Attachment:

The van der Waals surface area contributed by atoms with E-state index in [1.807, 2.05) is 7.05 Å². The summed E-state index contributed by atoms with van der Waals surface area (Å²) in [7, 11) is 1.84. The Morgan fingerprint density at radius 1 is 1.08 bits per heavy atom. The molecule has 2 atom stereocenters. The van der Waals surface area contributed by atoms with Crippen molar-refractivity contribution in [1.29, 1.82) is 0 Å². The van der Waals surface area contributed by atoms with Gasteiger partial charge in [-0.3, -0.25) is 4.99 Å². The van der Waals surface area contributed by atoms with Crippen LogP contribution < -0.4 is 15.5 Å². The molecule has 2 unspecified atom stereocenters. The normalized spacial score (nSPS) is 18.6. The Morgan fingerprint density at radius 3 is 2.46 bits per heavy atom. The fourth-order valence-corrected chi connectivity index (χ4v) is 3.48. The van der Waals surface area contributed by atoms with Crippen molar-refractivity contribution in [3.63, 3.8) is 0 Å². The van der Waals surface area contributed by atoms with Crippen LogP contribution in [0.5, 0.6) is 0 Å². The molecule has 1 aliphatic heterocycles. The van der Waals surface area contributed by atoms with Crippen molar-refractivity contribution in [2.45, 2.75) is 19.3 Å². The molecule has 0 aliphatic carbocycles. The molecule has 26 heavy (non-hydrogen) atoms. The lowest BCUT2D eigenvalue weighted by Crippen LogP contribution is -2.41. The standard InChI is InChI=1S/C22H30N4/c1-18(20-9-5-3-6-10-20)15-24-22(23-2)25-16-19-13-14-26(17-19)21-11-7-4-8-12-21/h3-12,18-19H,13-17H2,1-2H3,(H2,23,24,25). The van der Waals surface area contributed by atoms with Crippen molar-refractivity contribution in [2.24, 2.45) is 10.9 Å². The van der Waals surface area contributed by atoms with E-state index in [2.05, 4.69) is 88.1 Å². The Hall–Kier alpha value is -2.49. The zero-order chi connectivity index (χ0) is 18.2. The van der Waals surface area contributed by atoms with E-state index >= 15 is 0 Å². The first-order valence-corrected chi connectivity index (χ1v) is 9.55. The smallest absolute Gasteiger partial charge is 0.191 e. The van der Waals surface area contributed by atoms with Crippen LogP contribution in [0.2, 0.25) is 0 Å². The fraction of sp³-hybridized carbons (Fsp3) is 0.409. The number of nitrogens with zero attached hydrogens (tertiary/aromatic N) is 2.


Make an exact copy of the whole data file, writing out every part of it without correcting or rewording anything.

The van der Waals surface area contributed by atoms with E-state index in [1.807, 2.05) is 7.05 Å². The summed E-state index contributed by atoms with van der Waals surface area (Å²) in [7, 11) is 1.84. The Morgan fingerprint density at radius 1 is 1.08 bits per heavy atom. The molecule has 2 atom stereocenters. The van der Waals surface area contributed by atoms with Crippen molar-refractivity contribution in [1.29, 1.82) is 0 Å². The van der Waals surface area contributed by atoms with Gasteiger partial charge in [-0.3, -0.25) is 4.99 Å². The van der Waals surface area contributed by atoms with Crippen LogP contribution < -0.4 is 15.5 Å². The molecule has 2 unspecified atom stereocenters. The normalized spacial score (nSPS) is 18.6. The Morgan fingerprint density at radius 3 is 2.46 bits per heavy atom. The fourth-order valence-corrected chi connectivity index (χ4v) is 3.48. The van der Waals surface area contributed by atoms with Crippen molar-refractivity contribution in [3.63, 3.8) is 0 Å². The van der Waals surface area contributed by atoms with Crippen LogP contribution in [0.5, 0.6) is 0 Å². The molecule has 1 aliphatic heterocycles. The van der Waals surface area contributed by atoms with Crippen molar-refractivity contribution in [2.45, 2.75) is 19.3 Å². The molecule has 0 aliphatic carbocycles. The molecule has 26 heavy (non-hydrogen) atoms. The lowest BCUT2D eigenvalue weighted by Crippen LogP contribution is -2.41. The standard InChI is InChI=1S/C22H30N4/c1-18(20-9-5-3-6-10-20)15-24-22(23-2)25-16-19-13-14-26(17-19)21-11-7-4-8-12-21/h3-12,18-19H,13-17H2,1-2H3,(H2,23,24,25). The van der Waals surface area contributed by atoms with Crippen molar-refractivity contribution in [2.24, 2.45) is 10.9 Å². The van der Waals surface area contributed by atoms with E-state index in [2.05, 4.69) is 88.1 Å². The Hall–Kier alpha value is -2.49. The zero-order chi connectivity index (χ0) is 18.2. The van der Waals surface area contributed by atoms with E-state index >= 15 is 0 Å². The first-order valence-corrected chi connectivity index (χ1v) is 9.55. The smallest absolute Gasteiger partial charge is 0.191 e. The van der Waals surface area contributed by atoms with Crippen LogP contribution in [0.2, 0.25) is 0 Å². The fraction of sp³-hybridized carbons (Fsp3) is 0.409. The number of nitrogens with zero attached hydrogens (tertiary/aromatic N) is 2.